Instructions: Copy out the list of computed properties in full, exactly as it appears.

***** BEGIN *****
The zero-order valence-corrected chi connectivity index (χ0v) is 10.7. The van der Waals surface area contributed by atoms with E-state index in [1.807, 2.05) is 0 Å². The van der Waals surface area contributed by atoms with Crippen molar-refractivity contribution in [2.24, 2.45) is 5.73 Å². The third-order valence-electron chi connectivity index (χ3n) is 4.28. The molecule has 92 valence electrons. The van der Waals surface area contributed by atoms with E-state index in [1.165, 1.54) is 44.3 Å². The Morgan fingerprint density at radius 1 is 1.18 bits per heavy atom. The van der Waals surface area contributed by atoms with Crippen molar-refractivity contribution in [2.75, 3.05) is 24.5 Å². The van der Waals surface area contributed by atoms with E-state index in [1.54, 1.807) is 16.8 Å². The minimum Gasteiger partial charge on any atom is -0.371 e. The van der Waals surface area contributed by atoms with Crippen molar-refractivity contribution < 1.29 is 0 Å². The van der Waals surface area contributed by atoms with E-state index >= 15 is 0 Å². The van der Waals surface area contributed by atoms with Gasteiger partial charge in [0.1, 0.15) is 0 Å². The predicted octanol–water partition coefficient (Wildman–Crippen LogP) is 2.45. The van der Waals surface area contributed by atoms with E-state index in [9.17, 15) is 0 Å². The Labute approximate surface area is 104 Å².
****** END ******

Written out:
The zero-order valence-corrected chi connectivity index (χ0v) is 10.7. The van der Waals surface area contributed by atoms with E-state index in [1.807, 2.05) is 0 Å². The van der Waals surface area contributed by atoms with Crippen molar-refractivity contribution in [2.24, 2.45) is 5.73 Å². The third-order valence-electron chi connectivity index (χ3n) is 4.28. The molecule has 92 valence electrons. The van der Waals surface area contributed by atoms with E-state index in [1.165, 1.54) is 44.3 Å². The Morgan fingerprint density at radius 1 is 1.18 bits per heavy atom. The van der Waals surface area contributed by atoms with Crippen molar-refractivity contribution in [2.75, 3.05) is 24.5 Å². The van der Waals surface area contributed by atoms with E-state index in [1.54, 1.807) is 16.8 Å². The minimum Gasteiger partial charge on any atom is -0.371 e. The van der Waals surface area contributed by atoms with Crippen molar-refractivity contribution < 1.29 is 0 Å². The van der Waals surface area contributed by atoms with E-state index >= 15 is 0 Å². The van der Waals surface area contributed by atoms with Gasteiger partial charge in [0.1, 0.15) is 0 Å². The predicted octanol–water partition coefficient (Wildman–Crippen LogP) is 2.45. The van der Waals surface area contributed by atoms with E-state index in [9.17, 15) is 0 Å². The Labute approximate surface area is 104 Å².